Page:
But another former high-ranking officer said those same qualities earned him enemies among fellow Taliban commanders and limited his influence. "He was an educated man. But at the same time he was also very emotional, impatient and unreliable," said retired Brig. Mehmood Shah, who recently left the government after years in jobs focusing on tribal area issues.
Analysts agreed that Mehsud's death would hurt the Taliban in the short term. But the group has a diffuse organizational structure and others are likely to move in quickly to replace him. A commander who outranked Abdullah Mehsud, Baitullah Mehsud, remains at large. The two are members of the same clan.
Pakistan's intelligence agencies used a tip to track Abdullah Mehsud's movements over the past several days, according to Cheema, the Interior Ministry spokesman. Early Tuesday, paramilitary forces surrounded a private residence in Zhob that belonged to a local leader of a hard-line religious party.
Maulan Habibur Rehman, Zhob's mayor, said the security forces cordoned off the area, raided the compound and used tear gas to force the occupants out. Three suspected Taliban members were captured during the operation.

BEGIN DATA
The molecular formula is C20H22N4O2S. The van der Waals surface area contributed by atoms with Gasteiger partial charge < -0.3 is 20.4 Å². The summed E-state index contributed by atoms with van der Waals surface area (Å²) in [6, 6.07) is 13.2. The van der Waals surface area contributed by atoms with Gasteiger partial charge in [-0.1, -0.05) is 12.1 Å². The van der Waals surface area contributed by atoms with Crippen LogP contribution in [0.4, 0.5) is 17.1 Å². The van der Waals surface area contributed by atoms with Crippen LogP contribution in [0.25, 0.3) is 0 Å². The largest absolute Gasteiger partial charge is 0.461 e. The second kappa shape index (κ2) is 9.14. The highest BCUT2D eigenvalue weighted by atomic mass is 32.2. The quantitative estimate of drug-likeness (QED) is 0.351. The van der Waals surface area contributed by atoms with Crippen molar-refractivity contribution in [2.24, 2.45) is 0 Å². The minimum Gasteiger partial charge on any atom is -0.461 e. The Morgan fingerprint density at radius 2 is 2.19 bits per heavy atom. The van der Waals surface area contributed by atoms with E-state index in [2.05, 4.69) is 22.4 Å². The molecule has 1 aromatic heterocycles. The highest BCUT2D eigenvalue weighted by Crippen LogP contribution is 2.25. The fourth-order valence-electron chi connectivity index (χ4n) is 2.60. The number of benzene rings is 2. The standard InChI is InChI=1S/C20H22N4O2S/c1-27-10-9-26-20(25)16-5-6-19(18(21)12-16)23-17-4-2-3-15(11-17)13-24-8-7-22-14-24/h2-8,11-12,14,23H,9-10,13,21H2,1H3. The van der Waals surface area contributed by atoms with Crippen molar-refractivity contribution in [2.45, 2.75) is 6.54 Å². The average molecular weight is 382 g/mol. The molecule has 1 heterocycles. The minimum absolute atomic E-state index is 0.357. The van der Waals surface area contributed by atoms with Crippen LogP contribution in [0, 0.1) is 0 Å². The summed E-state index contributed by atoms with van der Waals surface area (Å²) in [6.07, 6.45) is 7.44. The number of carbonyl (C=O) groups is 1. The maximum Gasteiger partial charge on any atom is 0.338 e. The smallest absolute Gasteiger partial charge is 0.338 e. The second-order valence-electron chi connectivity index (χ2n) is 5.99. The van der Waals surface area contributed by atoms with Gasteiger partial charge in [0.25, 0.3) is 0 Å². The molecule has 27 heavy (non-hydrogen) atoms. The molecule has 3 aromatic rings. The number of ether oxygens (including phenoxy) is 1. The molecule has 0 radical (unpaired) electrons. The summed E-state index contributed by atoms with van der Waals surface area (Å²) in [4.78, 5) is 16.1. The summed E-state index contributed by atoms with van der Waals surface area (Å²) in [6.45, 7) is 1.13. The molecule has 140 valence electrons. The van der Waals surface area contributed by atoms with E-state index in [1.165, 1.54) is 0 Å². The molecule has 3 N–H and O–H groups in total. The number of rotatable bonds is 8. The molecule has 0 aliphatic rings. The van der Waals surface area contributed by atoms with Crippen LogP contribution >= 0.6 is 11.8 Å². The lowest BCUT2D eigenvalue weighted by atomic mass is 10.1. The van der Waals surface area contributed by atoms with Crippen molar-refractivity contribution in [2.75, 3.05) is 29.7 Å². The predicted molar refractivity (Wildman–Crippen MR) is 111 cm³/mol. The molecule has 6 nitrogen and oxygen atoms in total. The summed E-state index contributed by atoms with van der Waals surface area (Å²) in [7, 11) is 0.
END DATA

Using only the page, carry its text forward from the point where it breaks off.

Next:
Cheema said the raid had been "a solo operation" for which the United States provided no support.
The Pakistani government has been trying in recent days to distance itself from the United States, as American officials decline to rule out the possibility of carrying out counterterrorism operations on Pakistani soil. Such moves would be deeply unpopular in Pakistan, where anti-Americanism is on the rise.
Staff writer Josh White in Washington and special correspondents Kamran Khan in Karachi, Pakistan, and Imtiaz Ali in Peshawar, Pakistan, contributed to this report.